China's Evolving Sustainability Effort
China has a triple incentive to become a "green superpower": environmental problems, growing energy needs, and a desire to underpin its leadership of the globe with a powerful green tech sector.
China meets most of its energy demands by burning coal--but that is quickly changing. The government is considering slapping higher taxes on and limiting credit to heavy polluters while reducing taxes and extending favorable loans to green companies. Highly conscious of the dangers rising sea-levels could pose for low-lying cities such as Shanghai, the Chinese government has set a goal to reduce carbon intensity, the amount of CO2 produced per unit of GDP rather than reducing overall emissions.
"China is getting much more serious about the environment," said Tom Miller, managing director of the Dragonomics research firm in Beijing. "If industry is not energy efficient, it's costly for economic growth. You have to import more oil and burn more coal."
China leads the world in renewable energy (including wind and solar energy, energy efficiency, and battery technology, but excluding run-of-the-river hydropower), according to the World Wildlife Fund's Clean Economy report. Its clean technology sector saw sales grow by 30 percent to $71 billion in 2011--or 1.7 percent of GDP--leapfrogging the EU, with $59 billion. The US had $46 billion in sales. The report found China success due not only to "its lower labor and capital costs, but also because of its stable government policies, strong applied R&D and well-developed supply chain."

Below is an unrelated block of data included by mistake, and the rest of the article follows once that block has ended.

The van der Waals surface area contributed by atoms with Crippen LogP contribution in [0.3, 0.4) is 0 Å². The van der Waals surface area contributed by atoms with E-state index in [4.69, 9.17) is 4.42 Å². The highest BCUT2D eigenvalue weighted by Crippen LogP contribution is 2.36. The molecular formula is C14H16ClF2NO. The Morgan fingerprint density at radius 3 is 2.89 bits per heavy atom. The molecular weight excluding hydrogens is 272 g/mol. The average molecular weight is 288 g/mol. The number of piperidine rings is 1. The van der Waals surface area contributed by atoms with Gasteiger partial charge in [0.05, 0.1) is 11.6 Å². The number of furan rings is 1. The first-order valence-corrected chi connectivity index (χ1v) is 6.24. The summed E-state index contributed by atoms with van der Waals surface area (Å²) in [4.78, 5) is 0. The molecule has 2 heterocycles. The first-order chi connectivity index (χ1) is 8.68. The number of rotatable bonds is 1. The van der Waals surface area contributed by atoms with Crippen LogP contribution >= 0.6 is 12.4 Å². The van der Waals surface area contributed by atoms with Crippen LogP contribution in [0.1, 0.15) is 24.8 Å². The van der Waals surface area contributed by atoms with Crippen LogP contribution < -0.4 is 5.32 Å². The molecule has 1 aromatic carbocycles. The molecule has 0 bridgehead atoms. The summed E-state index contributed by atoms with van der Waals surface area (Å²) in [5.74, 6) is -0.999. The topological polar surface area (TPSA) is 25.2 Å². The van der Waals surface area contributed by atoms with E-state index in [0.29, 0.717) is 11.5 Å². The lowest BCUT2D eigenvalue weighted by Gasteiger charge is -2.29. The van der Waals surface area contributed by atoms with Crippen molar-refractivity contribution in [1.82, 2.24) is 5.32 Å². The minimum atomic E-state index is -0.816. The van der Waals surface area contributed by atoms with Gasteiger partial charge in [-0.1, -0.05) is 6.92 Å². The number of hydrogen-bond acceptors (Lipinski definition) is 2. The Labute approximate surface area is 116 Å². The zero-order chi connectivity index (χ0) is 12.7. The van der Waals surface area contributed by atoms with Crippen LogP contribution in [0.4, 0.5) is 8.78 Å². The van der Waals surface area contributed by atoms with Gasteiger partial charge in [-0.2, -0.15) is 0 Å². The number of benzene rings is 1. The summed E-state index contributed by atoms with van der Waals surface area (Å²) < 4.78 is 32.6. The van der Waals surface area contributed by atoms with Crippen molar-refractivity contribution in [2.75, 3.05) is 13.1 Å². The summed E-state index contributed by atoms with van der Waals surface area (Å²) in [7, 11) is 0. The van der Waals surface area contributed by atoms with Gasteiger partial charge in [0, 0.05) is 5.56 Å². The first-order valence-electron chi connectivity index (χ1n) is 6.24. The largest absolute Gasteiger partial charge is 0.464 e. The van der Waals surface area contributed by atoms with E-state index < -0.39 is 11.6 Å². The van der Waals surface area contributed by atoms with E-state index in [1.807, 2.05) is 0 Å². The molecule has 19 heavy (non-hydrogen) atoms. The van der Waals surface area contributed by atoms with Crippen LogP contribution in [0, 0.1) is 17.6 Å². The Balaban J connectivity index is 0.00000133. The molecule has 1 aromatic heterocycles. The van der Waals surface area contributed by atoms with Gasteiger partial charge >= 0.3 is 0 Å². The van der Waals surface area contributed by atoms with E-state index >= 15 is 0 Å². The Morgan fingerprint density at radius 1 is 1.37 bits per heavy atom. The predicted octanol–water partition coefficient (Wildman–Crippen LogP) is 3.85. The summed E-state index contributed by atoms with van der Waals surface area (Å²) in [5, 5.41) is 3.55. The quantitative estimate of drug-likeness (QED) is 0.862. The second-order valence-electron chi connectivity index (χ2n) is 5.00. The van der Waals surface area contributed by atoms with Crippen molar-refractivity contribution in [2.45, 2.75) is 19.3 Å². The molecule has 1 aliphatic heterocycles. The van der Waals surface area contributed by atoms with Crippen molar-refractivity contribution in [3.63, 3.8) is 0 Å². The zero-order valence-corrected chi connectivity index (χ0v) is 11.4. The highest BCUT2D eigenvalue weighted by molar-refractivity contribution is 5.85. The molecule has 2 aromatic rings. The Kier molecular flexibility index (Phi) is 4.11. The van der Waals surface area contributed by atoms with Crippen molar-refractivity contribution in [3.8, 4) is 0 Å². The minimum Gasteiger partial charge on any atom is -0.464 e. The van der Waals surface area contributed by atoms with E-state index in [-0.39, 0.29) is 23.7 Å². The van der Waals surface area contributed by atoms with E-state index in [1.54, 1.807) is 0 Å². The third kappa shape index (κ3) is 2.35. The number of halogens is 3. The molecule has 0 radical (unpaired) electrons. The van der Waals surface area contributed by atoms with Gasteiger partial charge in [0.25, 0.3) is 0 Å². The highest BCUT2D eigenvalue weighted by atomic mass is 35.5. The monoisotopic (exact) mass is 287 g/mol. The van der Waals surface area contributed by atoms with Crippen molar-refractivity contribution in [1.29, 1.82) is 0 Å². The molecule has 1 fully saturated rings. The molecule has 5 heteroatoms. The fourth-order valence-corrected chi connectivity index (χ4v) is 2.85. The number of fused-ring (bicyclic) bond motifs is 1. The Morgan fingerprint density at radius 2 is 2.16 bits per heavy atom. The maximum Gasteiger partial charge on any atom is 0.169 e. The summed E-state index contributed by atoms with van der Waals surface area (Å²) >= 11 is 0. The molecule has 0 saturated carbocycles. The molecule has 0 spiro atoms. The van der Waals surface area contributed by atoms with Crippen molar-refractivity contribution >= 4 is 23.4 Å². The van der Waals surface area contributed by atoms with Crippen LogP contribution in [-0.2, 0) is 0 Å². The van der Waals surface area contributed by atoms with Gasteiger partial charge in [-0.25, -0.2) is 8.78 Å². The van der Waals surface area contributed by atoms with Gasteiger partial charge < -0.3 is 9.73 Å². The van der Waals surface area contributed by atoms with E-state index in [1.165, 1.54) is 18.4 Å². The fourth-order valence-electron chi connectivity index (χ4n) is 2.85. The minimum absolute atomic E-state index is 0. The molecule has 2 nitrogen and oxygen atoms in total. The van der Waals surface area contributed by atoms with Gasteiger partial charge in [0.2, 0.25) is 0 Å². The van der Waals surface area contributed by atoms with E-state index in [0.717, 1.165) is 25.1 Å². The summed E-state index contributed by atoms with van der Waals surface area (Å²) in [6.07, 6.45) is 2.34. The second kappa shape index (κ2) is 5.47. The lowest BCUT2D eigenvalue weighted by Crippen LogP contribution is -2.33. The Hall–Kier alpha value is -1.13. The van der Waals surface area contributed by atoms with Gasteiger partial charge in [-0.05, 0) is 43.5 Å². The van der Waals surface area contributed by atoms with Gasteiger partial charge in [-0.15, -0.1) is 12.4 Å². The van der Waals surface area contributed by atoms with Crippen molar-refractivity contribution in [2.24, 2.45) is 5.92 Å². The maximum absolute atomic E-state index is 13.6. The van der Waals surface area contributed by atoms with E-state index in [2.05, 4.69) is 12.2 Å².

China also gets just under a quarter of its energy from hydroelectricity, with an installed capacity almost twice as large as the next biggest producers Canada and Brazil. Expertise gained from building more than half China's dams is also driving global expansion, with state-owned Sinohydro working on projects in 55 countries. In 2010, Sinohydro poured enough concrete to fill 20,000 Olympic-sized swimming pools and moved enough dirt to fill London's Royal Albert Hall 184 times, according to the Financial Times.
Yet at the moment, much of the major domestic energy changes are being made only by bigger firms, keen to meet international business standards. Development executives say many small and medium-sized (SMEs) companies are often unwilling to pay upfront for greener technology because they already operate on very low margins. The World Wildlife Fund's report recommended Chinese companies adjust their business practices to boost domestic demand for cleantech products. Some of China's proposed tax changes address these concerns.
Some signs of improvement are visible in pilot zones, such as the Tianjin Economic Development Area near Beijing, where recycling companies are building professional recycling centers and introducing initiatives such as Industrial Symbiosis (IS), the first such project in Asia. The UK-pioneered scheme encourages companies to use other companies' waste, preventing the need to dump waste or consume new resources, which saves money and creates new jobs.
With economists repeatedly claiming that China's era of easy growth is ending, the government has responded by successfully kick-starting a world-leading cleantech sector -- one set to keep growing. It must now do more to ensure that the market for its technology is domestic, as well as international, by pushing Chinese companies to abide by greener environmental norms. At stake is not just China's global reputation, but perhaps these businesses' very survival.
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